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Rod Yoder, chief since 1985, will continue in role until replacement is found

INDEPENDENT PHOTO: JULIA COMNES - Rod Yoder has served as Aurora Fire District's chief since 1985, having started out as a volunteer firefighter in 1975. He has decided to retire, saying he'll stay on until a new chief is in place.
After more than 30 years of serving in the role, Aurora Fire District Chief Rod Yoder is retiring this year. The district is currently seeking applications for the new chief, which will replace Yoder sometime this year.

The Special Districts Association of Oregon will be leading the recruitment and hiring process for the new chief, who will be a full-time employee leading the combination volunteer/career department.

Yoder, who has been the district's chief since 1985, will continue working as chief until his replacement is found. He said the goal is to have a new chief by May, but no later than July, since Yoder won't be able to work past that month.

Yoder started out as a volunteer firefighter with the district in 1975, back when he still had a day job working on his family's multigenerational farm growing onion sets.

Yoder's family has lived in the Aurora area for well over a century, and both his father and grandfather were farmers and volunteer firefighters.

"My grandad was a volunteer with the fire brigade in Aurora, and then my dad joined the fire department in 1948 when the district was formed. And he put in 62 years as a firefighter for us," Yoder said.

"Many of my family members were involved in it," Yoder said, adding that even now many of his family members are firefighters. "My brothers, my sons, nieces and nephews are still involved in it."

When Yoder joined the district, it had an all-volunteer team that responded to fewer than 100 calls a year. Many of the volunteers had full-time jobs, and they didn't have to go through much training before they were sent out on fire calls.

"Within a week you were responding on the rigs as one of the volunteers," Yoder said.

That stands in contrast to the district now. In 2017, the district responded to more than 1,200 calls, Yoder said. Volunteers undergo months of training before they respond to calls. And now, almost 80 percent of the calls the district responds to are medical calls, not fire calls. Back when Yoder became a firefighter, the district didn't respond to medical calls at all.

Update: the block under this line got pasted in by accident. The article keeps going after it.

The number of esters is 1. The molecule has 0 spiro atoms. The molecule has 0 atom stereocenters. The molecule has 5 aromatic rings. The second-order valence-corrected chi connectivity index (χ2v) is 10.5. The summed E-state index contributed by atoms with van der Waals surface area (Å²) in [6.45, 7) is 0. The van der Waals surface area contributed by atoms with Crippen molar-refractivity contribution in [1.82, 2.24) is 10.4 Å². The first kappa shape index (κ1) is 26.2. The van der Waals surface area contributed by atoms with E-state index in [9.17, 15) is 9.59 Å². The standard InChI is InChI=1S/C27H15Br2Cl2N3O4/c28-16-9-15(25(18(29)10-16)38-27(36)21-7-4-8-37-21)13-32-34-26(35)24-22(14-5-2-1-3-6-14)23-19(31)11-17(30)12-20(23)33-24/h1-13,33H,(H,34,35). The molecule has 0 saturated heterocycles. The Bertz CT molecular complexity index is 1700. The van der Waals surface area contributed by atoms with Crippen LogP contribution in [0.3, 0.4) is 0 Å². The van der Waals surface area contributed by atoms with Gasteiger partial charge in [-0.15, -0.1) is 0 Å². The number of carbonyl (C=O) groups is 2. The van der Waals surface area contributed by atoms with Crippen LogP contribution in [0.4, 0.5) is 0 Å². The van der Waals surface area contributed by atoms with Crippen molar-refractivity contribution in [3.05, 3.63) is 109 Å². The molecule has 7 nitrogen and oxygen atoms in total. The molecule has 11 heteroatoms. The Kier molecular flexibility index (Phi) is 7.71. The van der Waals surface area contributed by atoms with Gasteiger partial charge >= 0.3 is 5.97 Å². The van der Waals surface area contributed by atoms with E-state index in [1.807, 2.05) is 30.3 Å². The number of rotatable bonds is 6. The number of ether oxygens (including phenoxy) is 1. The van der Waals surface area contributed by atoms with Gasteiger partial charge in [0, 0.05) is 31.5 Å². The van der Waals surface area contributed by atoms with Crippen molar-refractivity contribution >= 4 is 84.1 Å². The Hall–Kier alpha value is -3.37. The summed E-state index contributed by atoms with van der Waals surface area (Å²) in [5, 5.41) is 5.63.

"It's come a long way as far as the responsibilities and time it takes for our volunteers," Yoder said.

Though the district has changed a lot during his career, Yoder said one thing's been a constant: Being a firefighter is a way to serve his community.

"Just being part of the community and helping those when they're in a time of need has been the reward," Yoder said. "Obviously with a small department that's mostly volunteer, you're actually serving the people you live with in the community, so you know them personally."

Yoder said that doesn't come without its challenges.

"At times it can be sad because some of the calls you go on are people you actually know quite well," Yoder said. "Some firefighters, if they're working in a large metropolitan area, might not know the people when they're going out on the calls. In our small communities … you do contact the people that you know personally. Lots of times those are sad situations."

Though not every call has a good outcome, Yoder said the calls that have good outcomes make it all worth it.

"When you're helping them and things turn out good, it's very rewarding just helping your neighbor," Yoder said. "I think that's the most rewarding part for any of our volunteers, just being able to help our neighbors."

Now that he's retiring, Yoder said he'll be focusing on his many hobbies, which include working on his collection of old cars and traveling by mobile home with his wife, who is also retiring this year.

"We'll have lots to keep us busy," Yoder said.

Yoder said the Special Districts Association has set a high standard when outlining the desired qualities of the new chief. Specifically, the district will be looking for a chief who can manage the combination department, which has volunteer and career firefighters working together.

Yoder said in the future, the district will likely need to hire more career firefighters to support the volunteer team. "We will probably need to look to our citizens to help us staff more," Yoder said. Currently, the district has four career firefighters and about 20 volunteers.

To that end, the district is seeking a chief who has experience working in combination fire departments, has five years of fire command experience, and has a bachelor's or associate degree in public administration, fire science, fire administration or a field of emergency response, among other requirements. For more information go to www.aurorafire.org.


Julia Comnes can be reached at 503-765-1195 or This email address is being protected from spambots. You need JavaScript enabled to view it..
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